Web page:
World leaders paid tribute on Saturday to Fidel Castro, the Cuban revolutionary leader who built a communist state on the doorstep of the United States, but in death just as in life he divided opinion, and critics labelled him a “tyrant”. Castro died on Friday aged 90, his younger brother and successor Raul Castro announced on state television. Mikhail Gorbachev, the final leader of the Soviet Union which had long acted as an economic and political prop for Cuba, said Castro left a lasting mark on his country and on world history. “Fidel held his ground and strengthened his country at the time of the harshest American blockade, at the time of massive pressure on him,” Gorbachev was quoted by Interfax news agency as saying.
“Nevertheless he led out his country from the blockade to the path of self-sustained and independent development.”
In a telegram of condolence to Raul Castro, Russian President Vladimir Putin called the late leader an “inspiring example for many countries”.
“Fidel Castro was a frank and tried and true friend of Russia,” the Kremlin quoted the message as saying. In Venezuela, a long-time ally of Cuba and staunch opponent of the political stance of the United States, President Nicolas Maduro said Castro had inspired and would continue to inspire his country.
“We will keep on winning and keep fighting. Fidel Castro is an example of the fight for all the people of the world. We will go forward with his legacy,” Maduro told television station Telesur by telephone.
Ecuadorean President Rafael Correa said: “A great has left us. Fidel has died. Long live Cuba! Long live Latin America!”
ROLE IN AFRICA
South African President Jacob Zuma had similar warm words, thanking the Cuban leader for his help and support in the struggle to overthrow apartheid.
“President Castro identified with our struggle against apartheid. He inspired the Cuban people to join us in our own struggle against apartheid,” Zuma said in a statement.
French President Francois Hollande mourned the loss of a major figure on the world stage and welcomed the rapprochement between Havana and Washington, while noting concerns over human rights under the Castro regime. “Fidel Castro was a towering figure of the 20th century. He incarnated the Cuban revolution, in both its hopes and subsequent disillusionments,” Hollande said in a statement.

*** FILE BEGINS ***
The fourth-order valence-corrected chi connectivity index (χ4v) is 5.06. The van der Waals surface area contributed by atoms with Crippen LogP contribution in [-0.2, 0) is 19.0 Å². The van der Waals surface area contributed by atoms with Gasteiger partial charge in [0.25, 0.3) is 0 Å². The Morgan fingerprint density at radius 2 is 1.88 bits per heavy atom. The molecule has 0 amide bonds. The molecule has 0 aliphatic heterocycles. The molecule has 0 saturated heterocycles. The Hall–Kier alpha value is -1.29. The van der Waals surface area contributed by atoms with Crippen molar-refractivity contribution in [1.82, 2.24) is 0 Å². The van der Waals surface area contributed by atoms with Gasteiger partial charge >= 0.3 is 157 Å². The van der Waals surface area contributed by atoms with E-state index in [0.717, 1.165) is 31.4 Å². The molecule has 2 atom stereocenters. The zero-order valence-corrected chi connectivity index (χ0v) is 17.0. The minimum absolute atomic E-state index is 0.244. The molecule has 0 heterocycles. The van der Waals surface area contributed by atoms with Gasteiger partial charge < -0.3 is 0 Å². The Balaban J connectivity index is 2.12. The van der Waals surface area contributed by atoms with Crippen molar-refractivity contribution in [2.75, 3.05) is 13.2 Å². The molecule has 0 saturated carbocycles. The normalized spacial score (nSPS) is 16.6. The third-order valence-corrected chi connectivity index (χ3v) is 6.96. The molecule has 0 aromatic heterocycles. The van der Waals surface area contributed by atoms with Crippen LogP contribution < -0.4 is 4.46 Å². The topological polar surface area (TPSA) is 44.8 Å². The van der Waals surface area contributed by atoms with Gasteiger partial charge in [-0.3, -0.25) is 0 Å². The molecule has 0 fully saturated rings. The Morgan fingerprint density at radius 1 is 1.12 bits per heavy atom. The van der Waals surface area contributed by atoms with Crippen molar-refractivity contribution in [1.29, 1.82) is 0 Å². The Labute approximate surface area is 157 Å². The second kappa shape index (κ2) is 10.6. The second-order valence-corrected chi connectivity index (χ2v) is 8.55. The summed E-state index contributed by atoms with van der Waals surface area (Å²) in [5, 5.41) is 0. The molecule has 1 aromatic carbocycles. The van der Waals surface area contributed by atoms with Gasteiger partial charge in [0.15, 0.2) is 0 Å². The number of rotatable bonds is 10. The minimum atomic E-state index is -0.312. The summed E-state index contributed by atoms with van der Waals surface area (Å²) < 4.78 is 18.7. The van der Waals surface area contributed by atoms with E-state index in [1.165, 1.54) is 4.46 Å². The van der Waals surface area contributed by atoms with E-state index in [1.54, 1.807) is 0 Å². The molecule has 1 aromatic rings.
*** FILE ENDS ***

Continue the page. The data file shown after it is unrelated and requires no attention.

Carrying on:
“France, which condemned human rights abuses in Cuba, had equally challenged the U.S. embargo on Cuba, and France was glad to see the two countries re-establish dialogue and open ties between themselves,” added the Socialist party leader.
Hollande met Fidel Castro in May, 2015 during the first ever visit by a French head of state to Cuba since the Cuban revolution.
“TYRANT” IS GONE
In contrast, the reaction from some Cubans living in the United States was scathing and celebratory.
U.S. Congress representative Ileana Ros-Lehtinen, a Cuban-American Republican from Miami, said in a statement: “A tyrant is dead and a new beginning can dawn on the last remaining communist bastion of the Western Hemisphere.”
In Miami, in the area surrounding the Versailles Restaurant where many exiles who fled the Cuban revolution live, people took to the streets in their cars in the early hours of Saturday morning to celebrate Castro’s death.
Hundreds of people gathered waving flags, banging pots and pans and carrying umbrellas to shield them from steady rainfall.
“This is the happiest day of my life, Cubans are finally free,” said Orlidia Montells, an 84-year-old woman.